Blessed Guadalupe in Three Anecdotes

Guadalupe Ortiz de Landazuri’s life shows how sanctity involves taking advantage of small events each day to stay close to God.

Opus Dei - Blessed Guadalupe in Three Anecdotes

Hot water for dinner

In May 1945, a few days after the end of the Second World War in Europe, Guadalupe was in charge of a university residence in Madrid. Basic foodstuffs were hard to come by, so a great effort was needed to feed so many people each day.

One evening at dinner time, when Guadalupe came to the table all the soup had already been consumed. Those who had arrived first had helped themselves without considering that she wasn’t there yet. Without any sign of reproach, Guadalupe took the pitcher with the broth and went into the kitchen. When she came back, she filled her bowl and began talking with the others with her usual good humor.

Only one other person at the table, Maria Luisa Morena, realized that what Guadalupe was consuming was actually…hot water.

“Don’t complain when you lack what is necessary.” Guadalupe had heard these words of advice on how to live Christian poverty from Saint Josemaria himself, and this was one of the ways she put it into practice.


“Please, where is the house to speak with God?”

In 1950, Saint Josemaria asked Guadalupe, Manolita Ortiz, and Maria Esther Ciancas if they would like to begin the apostolic work of Opus Dei with women in Mexico. On March 5th the three women boarded the airplane that would take them across the Atlantic. The trip lasted almost 30 hours, since at that time airplanes had to stop to refuel several times. Their flight over the ocean wasn’t tranquil, as bad weather caused a lot of turbulence.

When they were approaching the island of Bermuda, one of the plane’s four engines began having trouble, so that they had to land to have it repaired. Since the passengers would have to spend the night there on the island, the airline transferred everyone on a bus to the nearby San Jorge hotel.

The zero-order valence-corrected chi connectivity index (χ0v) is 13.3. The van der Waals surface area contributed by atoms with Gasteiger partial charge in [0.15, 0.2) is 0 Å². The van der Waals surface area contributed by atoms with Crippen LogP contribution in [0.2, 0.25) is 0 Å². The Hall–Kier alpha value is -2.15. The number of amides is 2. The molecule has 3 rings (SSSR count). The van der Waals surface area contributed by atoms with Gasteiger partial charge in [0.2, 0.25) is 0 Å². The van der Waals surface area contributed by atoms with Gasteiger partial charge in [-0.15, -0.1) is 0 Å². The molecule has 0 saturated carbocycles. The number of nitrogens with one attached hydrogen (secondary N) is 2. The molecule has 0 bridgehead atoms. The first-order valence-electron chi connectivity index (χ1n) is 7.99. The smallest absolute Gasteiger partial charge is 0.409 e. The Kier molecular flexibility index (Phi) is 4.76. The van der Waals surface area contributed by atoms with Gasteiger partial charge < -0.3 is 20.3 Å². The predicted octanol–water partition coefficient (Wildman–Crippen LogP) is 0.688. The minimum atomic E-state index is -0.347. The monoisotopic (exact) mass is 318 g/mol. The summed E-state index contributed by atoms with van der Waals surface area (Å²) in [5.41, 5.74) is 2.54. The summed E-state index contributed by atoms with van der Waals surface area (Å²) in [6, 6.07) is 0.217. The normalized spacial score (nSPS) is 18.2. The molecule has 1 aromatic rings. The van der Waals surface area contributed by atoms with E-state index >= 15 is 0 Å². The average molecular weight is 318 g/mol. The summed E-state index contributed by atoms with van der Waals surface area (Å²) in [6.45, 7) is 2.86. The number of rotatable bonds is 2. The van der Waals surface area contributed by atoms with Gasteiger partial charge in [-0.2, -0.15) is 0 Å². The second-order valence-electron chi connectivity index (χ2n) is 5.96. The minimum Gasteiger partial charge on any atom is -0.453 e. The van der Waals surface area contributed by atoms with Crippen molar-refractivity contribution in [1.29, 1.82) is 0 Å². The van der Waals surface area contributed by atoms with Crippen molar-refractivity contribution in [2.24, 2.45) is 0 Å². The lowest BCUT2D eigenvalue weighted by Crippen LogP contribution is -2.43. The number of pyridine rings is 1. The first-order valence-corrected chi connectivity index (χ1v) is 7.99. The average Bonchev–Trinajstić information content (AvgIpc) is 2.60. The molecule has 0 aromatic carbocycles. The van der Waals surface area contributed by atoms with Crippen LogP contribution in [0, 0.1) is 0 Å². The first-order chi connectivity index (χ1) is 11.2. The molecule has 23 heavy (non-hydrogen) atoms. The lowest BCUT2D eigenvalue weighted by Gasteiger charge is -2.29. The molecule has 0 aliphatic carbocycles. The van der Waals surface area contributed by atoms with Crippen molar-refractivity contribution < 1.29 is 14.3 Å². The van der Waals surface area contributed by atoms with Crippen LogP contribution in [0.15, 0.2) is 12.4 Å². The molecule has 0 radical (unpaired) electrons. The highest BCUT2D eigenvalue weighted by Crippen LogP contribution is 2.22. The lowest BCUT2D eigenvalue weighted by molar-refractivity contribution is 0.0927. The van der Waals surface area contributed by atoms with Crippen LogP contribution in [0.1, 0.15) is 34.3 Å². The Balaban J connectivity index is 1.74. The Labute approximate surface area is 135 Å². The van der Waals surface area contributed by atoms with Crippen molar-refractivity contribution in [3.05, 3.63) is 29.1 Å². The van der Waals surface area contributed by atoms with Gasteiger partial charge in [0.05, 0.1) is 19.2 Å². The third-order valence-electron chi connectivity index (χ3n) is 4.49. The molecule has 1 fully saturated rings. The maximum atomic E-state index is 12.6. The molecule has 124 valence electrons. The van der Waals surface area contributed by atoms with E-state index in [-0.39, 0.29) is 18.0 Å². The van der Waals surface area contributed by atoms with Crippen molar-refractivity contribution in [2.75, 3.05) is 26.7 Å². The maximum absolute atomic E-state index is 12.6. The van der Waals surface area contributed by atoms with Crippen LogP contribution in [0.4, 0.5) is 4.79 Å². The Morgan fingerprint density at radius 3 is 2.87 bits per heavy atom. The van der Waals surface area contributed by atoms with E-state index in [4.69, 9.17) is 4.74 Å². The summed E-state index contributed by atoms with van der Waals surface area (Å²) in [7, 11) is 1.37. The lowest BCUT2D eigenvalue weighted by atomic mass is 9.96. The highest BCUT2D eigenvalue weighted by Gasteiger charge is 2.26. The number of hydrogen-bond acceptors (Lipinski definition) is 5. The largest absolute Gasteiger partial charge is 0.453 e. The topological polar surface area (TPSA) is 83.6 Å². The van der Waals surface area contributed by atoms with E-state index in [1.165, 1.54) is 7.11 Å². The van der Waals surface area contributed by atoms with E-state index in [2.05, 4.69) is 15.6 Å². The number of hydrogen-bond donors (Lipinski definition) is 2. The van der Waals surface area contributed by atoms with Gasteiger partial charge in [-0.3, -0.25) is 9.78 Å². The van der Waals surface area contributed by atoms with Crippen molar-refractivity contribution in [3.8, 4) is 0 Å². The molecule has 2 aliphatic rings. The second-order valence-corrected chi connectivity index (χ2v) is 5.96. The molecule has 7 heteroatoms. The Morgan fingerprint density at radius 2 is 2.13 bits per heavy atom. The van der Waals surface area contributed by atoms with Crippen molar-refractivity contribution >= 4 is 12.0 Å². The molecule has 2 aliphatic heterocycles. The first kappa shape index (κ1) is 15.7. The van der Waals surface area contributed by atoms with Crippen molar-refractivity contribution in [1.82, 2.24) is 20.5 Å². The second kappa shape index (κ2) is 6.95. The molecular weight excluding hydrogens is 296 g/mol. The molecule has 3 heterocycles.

In broken English, Guadalupe asked the driver: “Where is the house to speak with God?” She couldn’t remember the word for “church” but the driver understood her perfectly. Guadalupe, Manolita and Maria wanted to greet our Lord who had brought them to this land.

Luckily, the “house to speak with God” was close to the hotel. While the other passengers were waiting for their room assignments, Guadalupe realized that it was a good moment to help her fellow passengers. She reminded everyone in a loud voice that it was Sunday and that there was a church nearby. The three of them were going there for Mass and whoever wanted to could join them.

All the passengers decided to attend Mass in Bermuda.


“I will remember you”

In 1975, Maria Jesus Marin was a young nurse in the University of Navarre Hospital. After enjoying a week’s vacation in July for the feast of San Fermin in Pamplona, she went back to work in the cardiology department.

In her shift that night she was assigned to care for Guadalupe Ortiz de Landazuri, who had just undergone a cardiovascular procedure. The sick woman’s condition was very critical.

Throughout the night Maria often entered Guadalupe’s room to check her heart-rate, vital signs and medication.

During one of her frequent visits, the nurse saw that Guadalupe, who was breathing with great difficulty, was trying to say something: “Don’t worry about me so much, go and get some dinner.” Maria was surprised that a seriously ill woman was concerned about her dinner.

As the hours went by, the nurses became more and more concerned, since Guadalupe’s life was clearly slipping away. At one moment, when Maria was nearby, Guadalupe told her: “Don’t worry. Stay calm. You have done all you could. I will remember you.”

A few hours later, at 6 in the morning, Guadalupe died.

Maria Jesus had been living far from God for some time, and the sick woman’s final words stayed in her heart. “For a person to be able to die like that, there has to be something…” A short time later Maria Jesus decided to begin practicing her faith again.

Some months later, she asked for admission to Opus Dei.


Juan Narbona